Rubbish ordinarily sent to a landfill omits harmful greenhouse gases because there is a lack of air getting to the waste. This in turn creates methane which can damage the Earth’s atmosphere.  However, if you compost at home the oxygen will help the waste decompose aerobically which significantly reduces the methane produced, which is great news for the environment.

By composting at home you also save the petrol used to transport compost rubbish sent to landfill each week!

Landfill

How is the compost produced better?

The compost you can produce at home will help improve your soil structure and also help fight plant disease. Home produced compost contains ingredients your plant love such as: potassium, nitrogen and phosphorus which will make your plants look glorious all year round.

Won’t having a compost heap attract pests?

A well looked after compost bin should not attract any pests such as rats and flies unless it has not been properly secured. One way to help prevent these unwelcome guests is to make sure the moisture levels do not get too high, and you could also keep chicken wire at the base of the bin which can help obstruct an entrance for small mammals.

A compost bin will however host smaller creatures such as slugs and worms – but do not panic! These creatures will help decompose the waste in your compost bin, and they should love their home so much that they do not feel tempted to stray to other areas in your garden.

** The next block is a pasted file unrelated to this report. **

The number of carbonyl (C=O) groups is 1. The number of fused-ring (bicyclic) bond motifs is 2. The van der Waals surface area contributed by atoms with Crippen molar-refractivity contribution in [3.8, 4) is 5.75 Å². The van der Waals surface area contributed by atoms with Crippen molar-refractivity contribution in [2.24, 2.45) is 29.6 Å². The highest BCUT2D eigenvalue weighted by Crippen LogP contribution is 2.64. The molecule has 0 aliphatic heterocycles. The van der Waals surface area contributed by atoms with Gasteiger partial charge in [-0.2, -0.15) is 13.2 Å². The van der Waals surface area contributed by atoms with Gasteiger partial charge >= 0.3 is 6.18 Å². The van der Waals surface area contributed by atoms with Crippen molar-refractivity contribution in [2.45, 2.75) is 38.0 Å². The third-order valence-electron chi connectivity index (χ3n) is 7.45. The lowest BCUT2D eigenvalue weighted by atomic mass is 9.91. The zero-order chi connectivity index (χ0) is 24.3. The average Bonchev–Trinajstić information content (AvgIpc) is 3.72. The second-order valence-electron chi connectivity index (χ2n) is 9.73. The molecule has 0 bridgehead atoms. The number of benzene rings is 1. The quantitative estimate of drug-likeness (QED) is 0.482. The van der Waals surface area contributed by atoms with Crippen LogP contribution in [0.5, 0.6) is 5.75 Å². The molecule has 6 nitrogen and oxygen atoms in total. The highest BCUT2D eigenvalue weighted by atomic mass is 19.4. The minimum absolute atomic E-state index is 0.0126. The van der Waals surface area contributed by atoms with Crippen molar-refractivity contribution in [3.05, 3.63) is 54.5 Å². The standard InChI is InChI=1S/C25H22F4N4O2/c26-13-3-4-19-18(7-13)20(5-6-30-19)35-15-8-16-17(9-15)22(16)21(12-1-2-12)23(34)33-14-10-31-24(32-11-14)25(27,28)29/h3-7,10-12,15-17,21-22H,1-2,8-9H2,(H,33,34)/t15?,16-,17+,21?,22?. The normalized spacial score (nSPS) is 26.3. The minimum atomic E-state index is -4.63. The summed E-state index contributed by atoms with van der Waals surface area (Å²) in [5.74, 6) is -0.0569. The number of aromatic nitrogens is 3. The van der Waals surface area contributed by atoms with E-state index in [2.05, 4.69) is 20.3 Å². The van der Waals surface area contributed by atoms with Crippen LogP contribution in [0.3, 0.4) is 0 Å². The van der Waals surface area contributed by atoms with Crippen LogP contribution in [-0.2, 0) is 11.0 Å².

Slug

Won’t having a compost heap promote weeds?

There is a fear that homemade compost will introduce weeds into your garden. This will only happen if your compost bin does not produce enough heat to kill the weed seeds, so be sure to monitor the temperature of your compost heap with a thermometer – don’t let it drop below 43 degrees Celsius.

What time of year can I compost?

You can compost all year round!

Have we convinced you yet? Head over to our specialist range of compost bins to find the perfect one for you and your garden, and keep your eyes peeled for our next blog on How To Create The Perfect Compost!

Zoe at PrimroseZoë works in the Marketing team at Primrose, and is passionate about all things social media.